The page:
This tendency is way more pronounced in summertime. In winter, you might convince me to settle in for an eight-hundred page biography or many-thousand page historical-science-fiction epic (I see you, Neal Stephenson's "Baroque Cycle!"). But in summer, with its ample opportunities to read-for-the-sake-of-reading in the park, and the ever-present threat of the beach, I want to be clocking through books as though it's my job.
Returning from the movie, when I read maybe a book and a third in two and a half months, I was all ready to make up for lost time, an insane and more or less impossible book a day is what I promised myself.
That is why it was really dumb of me to check out Infinite Jest.
Infinite Jest is a long book, you guys. No one you ever talk to about it will end their first sentence describing it without, somewhere in there, mentioning its length. And while as books, and even novels go, it's not the longest (my copy was 981 pages), it's dense as fuck and there are a whole mess of footnotes you actually need to, then end up wanting to, read.
Also, it's really good. Really infuriatingly good if you're a writer. Dude (David Foster Wallace) introduces a whole mess of characters and themes and a whole alternate-future-history-of-America and hops around in time and slips in and out of narrator-voices effortlessly and is basically a big barnstorming show-off about what a great novelist he is. Not even just a great writer, a great NOVELIST, with all the connotations of length and depth and character development and ornamentation the word "Novel" implies. It's funny and balls-smart. It made me wish I'd gone to college for about five different things I didn't go to college for in the course of the book. I get the impression that it's sort of a douche-y or cliche book to be into or to be seen reading, but as a guy who once got practically laughed out of a Creative Writing class for repping "Catcher In The Rye," I will attest that some times books get that reputation for a reason: they actually are quite good and a lot of douches get attracted to the flame of genuine awesomeness, and then a lot of other douches stay away from the resulting douche-cloud because they don't want to look like, y'know, douches.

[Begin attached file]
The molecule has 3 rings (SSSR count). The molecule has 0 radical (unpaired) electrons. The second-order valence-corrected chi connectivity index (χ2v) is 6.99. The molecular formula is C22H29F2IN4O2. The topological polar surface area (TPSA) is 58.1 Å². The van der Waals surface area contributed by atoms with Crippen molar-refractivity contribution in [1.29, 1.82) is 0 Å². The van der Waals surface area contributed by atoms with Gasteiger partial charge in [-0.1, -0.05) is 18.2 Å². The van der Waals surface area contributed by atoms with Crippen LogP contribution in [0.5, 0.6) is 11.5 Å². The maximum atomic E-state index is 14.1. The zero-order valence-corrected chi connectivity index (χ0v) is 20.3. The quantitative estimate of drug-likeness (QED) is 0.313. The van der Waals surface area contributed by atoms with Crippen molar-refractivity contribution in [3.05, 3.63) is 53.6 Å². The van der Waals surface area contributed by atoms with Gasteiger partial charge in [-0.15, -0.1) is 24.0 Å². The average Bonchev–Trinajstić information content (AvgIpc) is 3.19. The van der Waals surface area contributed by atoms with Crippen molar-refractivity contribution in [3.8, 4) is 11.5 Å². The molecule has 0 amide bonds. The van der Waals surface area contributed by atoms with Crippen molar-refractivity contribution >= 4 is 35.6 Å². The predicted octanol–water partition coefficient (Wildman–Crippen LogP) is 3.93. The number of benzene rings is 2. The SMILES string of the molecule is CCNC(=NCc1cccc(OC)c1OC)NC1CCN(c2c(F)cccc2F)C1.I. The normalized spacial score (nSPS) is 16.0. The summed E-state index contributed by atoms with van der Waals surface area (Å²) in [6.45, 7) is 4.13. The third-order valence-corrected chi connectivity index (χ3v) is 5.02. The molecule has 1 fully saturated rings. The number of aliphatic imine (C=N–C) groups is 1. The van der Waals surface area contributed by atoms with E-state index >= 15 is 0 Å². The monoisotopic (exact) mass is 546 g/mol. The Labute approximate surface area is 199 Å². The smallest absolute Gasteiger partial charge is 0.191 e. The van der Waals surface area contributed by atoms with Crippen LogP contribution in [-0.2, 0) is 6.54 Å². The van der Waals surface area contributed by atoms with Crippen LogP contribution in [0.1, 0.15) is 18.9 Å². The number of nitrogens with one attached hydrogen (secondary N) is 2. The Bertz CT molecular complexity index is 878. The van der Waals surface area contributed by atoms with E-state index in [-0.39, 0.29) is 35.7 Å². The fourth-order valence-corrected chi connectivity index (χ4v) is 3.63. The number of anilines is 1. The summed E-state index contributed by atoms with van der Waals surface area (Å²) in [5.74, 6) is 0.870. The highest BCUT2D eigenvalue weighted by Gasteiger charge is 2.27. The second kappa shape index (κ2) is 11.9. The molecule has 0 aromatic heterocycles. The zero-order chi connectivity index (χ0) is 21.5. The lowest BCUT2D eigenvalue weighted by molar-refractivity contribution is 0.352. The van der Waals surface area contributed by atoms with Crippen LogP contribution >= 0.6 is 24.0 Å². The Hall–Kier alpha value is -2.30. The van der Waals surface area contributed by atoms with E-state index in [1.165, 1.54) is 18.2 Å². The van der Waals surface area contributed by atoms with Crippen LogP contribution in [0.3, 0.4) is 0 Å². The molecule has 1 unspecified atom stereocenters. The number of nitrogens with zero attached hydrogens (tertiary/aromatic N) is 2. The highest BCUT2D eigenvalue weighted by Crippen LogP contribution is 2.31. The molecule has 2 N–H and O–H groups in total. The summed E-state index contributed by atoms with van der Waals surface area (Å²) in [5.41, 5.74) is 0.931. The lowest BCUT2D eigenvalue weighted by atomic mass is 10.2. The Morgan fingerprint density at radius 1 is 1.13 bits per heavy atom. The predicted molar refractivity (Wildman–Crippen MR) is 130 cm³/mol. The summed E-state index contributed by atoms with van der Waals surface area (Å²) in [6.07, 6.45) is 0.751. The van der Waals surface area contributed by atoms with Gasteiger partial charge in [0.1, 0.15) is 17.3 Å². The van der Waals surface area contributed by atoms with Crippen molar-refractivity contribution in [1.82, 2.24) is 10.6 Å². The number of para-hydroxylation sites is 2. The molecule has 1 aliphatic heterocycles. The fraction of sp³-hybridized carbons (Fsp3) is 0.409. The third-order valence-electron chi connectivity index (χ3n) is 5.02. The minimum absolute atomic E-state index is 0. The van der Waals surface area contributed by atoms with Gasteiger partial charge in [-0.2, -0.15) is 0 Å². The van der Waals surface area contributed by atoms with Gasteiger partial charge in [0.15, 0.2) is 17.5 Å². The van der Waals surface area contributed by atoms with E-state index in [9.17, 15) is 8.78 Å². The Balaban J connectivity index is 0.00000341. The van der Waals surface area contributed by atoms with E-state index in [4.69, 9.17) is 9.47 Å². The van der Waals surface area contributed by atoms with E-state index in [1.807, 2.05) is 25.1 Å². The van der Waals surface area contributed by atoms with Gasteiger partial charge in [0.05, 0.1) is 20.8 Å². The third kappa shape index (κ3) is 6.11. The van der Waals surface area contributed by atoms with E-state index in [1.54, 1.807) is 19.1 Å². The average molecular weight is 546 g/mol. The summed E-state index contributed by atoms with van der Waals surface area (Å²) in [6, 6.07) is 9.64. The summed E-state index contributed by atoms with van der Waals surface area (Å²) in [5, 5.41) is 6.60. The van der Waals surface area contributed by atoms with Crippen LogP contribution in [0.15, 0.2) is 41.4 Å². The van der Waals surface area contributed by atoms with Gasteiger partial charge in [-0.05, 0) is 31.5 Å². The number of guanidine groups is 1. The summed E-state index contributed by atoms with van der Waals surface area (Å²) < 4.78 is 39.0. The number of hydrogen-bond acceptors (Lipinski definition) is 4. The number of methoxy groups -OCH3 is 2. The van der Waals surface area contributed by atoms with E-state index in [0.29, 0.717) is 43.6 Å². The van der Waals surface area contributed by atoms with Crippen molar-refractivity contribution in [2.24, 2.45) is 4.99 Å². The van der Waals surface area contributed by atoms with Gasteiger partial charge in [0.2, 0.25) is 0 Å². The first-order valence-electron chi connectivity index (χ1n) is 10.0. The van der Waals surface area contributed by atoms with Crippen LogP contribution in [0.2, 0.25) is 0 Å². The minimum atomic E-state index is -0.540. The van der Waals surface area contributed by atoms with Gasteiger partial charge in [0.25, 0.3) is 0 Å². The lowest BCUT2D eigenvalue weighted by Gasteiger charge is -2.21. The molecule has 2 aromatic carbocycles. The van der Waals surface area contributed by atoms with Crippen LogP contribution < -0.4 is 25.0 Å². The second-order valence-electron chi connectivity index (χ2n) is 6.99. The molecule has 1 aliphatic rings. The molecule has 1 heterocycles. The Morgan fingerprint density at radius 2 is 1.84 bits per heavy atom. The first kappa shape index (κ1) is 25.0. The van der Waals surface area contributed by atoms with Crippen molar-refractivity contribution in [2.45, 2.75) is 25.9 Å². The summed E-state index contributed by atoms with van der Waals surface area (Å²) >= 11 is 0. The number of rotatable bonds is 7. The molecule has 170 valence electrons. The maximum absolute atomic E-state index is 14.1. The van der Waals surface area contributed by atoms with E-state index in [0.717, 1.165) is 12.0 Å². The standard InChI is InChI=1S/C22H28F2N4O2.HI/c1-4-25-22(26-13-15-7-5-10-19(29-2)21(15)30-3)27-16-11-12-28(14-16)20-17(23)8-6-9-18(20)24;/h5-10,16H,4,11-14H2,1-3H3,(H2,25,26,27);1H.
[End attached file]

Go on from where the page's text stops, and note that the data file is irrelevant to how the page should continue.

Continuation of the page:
And it is genuinely awesome. Also, reading it was sort of like being in a month-long relationship. We had our period of feeling each other out, then being absolutely smitten, then getting commitment-phobic about half-way through, like, "I know you're great, but there are a lot of other books out there I could be reading right now," then it being over and already reflecting on the good times like, "I wanted to be free of you so badly but now that you're gone I can't help but think of all the impossibly rich detail and hilarious anecdotes you contained, or the way you nailed dialects and were just generally infuriatingly well-wrought in about every way, and the way you made me feel like a shittier writer but made me want to be a better one. Also you said some pretty beautiful things about irony and how it's a lot like poison sometimes, and you said some pretty beautiful things about a ton of other stuff too."
So now I am book-single, and rebounding with a Phillip K Dick joint. I also have a Neal Stephenson piece (Snow Crash, which I'm re-reading, and if I remember correctly, will also make me feel like a WAY crappier writer by comparison) and a non-fiction deal about "stop snitching" culture lined up. I have promised my caveman side to spend the remains of the summer that aren't spent on work positively annihilating two-and-three-hundred-pagers, sitting in the sun, waiting for my pizza.